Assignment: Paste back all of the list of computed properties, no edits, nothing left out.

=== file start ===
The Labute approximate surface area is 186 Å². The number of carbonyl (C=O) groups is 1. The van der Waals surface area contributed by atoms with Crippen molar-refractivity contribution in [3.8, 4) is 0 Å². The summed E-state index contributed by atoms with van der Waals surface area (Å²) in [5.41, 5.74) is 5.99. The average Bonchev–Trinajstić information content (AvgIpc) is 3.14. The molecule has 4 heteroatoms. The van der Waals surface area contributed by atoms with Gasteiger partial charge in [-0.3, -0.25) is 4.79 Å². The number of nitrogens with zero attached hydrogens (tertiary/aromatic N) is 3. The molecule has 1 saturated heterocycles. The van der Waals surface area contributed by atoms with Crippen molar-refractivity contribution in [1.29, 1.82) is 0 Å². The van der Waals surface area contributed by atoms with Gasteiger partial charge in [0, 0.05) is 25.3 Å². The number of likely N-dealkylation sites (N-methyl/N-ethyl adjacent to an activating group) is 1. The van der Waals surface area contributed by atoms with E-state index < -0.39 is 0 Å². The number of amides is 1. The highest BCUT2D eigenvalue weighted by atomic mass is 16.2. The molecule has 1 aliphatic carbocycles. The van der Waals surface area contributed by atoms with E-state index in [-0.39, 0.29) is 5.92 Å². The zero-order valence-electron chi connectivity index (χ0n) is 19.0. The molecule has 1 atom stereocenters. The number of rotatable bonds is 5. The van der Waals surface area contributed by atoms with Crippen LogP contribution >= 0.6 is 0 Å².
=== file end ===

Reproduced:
The Labute approximate surface area is 186 Å². The number of carbonyl (C=O) groups is 1. The van der Waals surface area contributed by atoms with Crippen molar-refractivity contribution in [3.8, 4) is 0 Å². The summed E-state index contributed by atoms with van der Waals surface area (Å²) in [5.41, 5.74) is 5.99. The average Bonchev–Trinajstić information content (AvgIpc) is 3.14. The molecule has 4 heteroatoms. The van der Waals surface area contributed by atoms with Gasteiger partial charge in [-0.3, -0.25) is 4.79 Å². The number of nitrogens with zero attached hydrogens (tertiary/aromatic N) is 3. The molecule has 1 saturated heterocycles. The van der Waals surface area contributed by atoms with Crippen molar-refractivity contribution in [1.29, 1.82) is 0 Å². The van der Waals surface area contributed by atoms with Gasteiger partial charge in [0, 0.05) is 25.3 Å². The number of likely N-dealkylation sites (N-methyl/N-ethyl adjacent to an activating group) is 1. The van der Waals surface area contributed by atoms with E-state index < -0.39 is 0 Å². The number of amides is 1. The highest BCUT2D eigenvalue weighted by atomic mass is 16.2. The molecule has 1 aliphatic carbocycles. The van der Waals surface area contributed by atoms with E-state index in [-0.39, 0.29) is 5.92 Å². The zero-order valence-electron chi connectivity index (χ0n) is 19.0. The molecule has 1 atom stereocenters. The number of rotatable bonds is 5. The van der Waals surface area contributed by atoms with Crippen LogP contribution >= 0.6 is 0 Å².